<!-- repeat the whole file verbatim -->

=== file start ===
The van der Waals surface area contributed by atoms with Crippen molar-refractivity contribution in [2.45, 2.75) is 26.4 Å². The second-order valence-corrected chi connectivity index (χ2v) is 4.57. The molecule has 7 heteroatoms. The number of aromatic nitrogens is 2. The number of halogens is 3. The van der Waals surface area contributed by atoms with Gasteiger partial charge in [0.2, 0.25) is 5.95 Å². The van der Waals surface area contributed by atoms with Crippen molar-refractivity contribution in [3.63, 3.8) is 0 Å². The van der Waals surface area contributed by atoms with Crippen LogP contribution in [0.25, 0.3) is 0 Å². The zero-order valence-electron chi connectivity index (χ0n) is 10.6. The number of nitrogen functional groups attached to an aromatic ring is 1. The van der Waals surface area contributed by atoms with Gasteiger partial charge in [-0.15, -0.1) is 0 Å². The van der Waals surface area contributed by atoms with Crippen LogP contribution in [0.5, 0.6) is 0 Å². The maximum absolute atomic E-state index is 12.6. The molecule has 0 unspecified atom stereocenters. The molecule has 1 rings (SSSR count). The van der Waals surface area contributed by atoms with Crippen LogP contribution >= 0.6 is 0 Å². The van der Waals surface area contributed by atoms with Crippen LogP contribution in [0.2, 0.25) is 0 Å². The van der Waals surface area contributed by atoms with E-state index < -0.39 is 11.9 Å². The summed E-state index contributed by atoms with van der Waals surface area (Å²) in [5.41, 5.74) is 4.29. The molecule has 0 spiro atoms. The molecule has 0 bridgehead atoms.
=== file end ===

The van der Waals surface area contributed by atoms with Crippen molar-refractivity contribution in [2.45, 2.75) is 26.4 Å². The second-order valence-corrected chi connectivity index (χ2v) is 4.57. The molecule has 7 heteroatoms. The number of aromatic nitrogens is 2. The number of halogens is 3. The van der Waals surface area contributed by atoms with Gasteiger partial charge in [0.2, 0.25) is 5.95 Å². The van der Waals surface area contributed by atoms with Crippen molar-refractivity contribution in [3.63, 3.8) is 0 Å². The van der Waals surface area contributed by atoms with Crippen LogP contribution in [0.25, 0.3) is 0 Å². The zero-order valence-electron chi connectivity index (χ0n) is 10.6. The number of nitrogen functional groups attached to an aromatic ring is 1. The van der Waals surface area contributed by atoms with Gasteiger partial charge in [-0.15, -0.1) is 0 Å². The van der Waals surface area contributed by atoms with Crippen LogP contribution in [0.5, 0.6) is 0 Å². The maximum absolute atomic E-state index is 12.6. The molecule has 0 unspecified atom stereocenters. The molecule has 1 rings (SSSR count). The van der Waals surface area contributed by atoms with Crippen LogP contribution >= 0.6 is 0 Å². The van der Waals surface area contributed by atoms with Crippen LogP contribution in [0.2, 0.25) is 0 Å². The van der Waals surface area contributed by atoms with E-state index < -0.39 is 11.9 Å². The summed E-state index contributed by atoms with van der Waals surface area (Å²) in [5.41, 5.74) is 4.29. The molecule has 0 spiro atoms. The molecule has 0 bridgehead atoms.